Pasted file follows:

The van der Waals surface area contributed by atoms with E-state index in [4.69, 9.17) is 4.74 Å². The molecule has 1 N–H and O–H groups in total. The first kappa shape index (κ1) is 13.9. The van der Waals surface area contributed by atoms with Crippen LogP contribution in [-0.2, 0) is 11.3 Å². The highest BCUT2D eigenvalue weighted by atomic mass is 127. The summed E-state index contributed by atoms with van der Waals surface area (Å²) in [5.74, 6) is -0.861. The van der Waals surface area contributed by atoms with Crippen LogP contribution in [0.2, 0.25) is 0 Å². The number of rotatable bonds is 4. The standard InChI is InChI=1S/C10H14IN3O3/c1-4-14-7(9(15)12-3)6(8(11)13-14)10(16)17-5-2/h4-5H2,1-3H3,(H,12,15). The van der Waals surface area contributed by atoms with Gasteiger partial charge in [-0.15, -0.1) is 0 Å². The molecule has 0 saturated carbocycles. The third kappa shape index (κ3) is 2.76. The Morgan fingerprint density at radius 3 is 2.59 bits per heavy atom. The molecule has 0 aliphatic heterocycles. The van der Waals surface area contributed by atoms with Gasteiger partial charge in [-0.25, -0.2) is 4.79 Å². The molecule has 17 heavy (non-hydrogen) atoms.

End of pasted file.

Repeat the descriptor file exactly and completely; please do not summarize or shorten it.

The van der Waals surface area contributed by atoms with E-state index in [4.69, 9.17) is 4.74 Å². The molecule has 1 N–H and O–H groups in total. The first kappa shape index (κ1) is 13.9. The van der Waals surface area contributed by atoms with Crippen LogP contribution in [-0.2, 0) is 11.3 Å². The highest BCUT2D eigenvalue weighted by atomic mass is 127. The summed E-state index contributed by atoms with van der Waals surface area (Å²) in [5.74, 6) is -0.861. The van der Waals surface area contributed by atoms with Crippen LogP contribution in [0.2, 0.25) is 0 Å². The number of rotatable bonds is 4. The standard InChI is InChI=1S/C10H14IN3O3/c1-4-14-7(9(15)12-3)6(8(11)13-14)10(16)17-5-2/h4-5H2,1-3H3,(H,12,15). The van der Waals surface area contributed by atoms with Gasteiger partial charge in [-0.15, -0.1) is 0 Å². The molecule has 0 saturated carbocycles. The third kappa shape index (κ3) is 2.76. The Morgan fingerprint density at radius 3 is 2.59 bits per heavy atom. The molecule has 0 aliphatic heterocycles. The van der Waals surface area contributed by atoms with Gasteiger partial charge in [-0.25, -0.2) is 4.79 Å². The molecule has 17 heavy (non-hydrogen) atoms.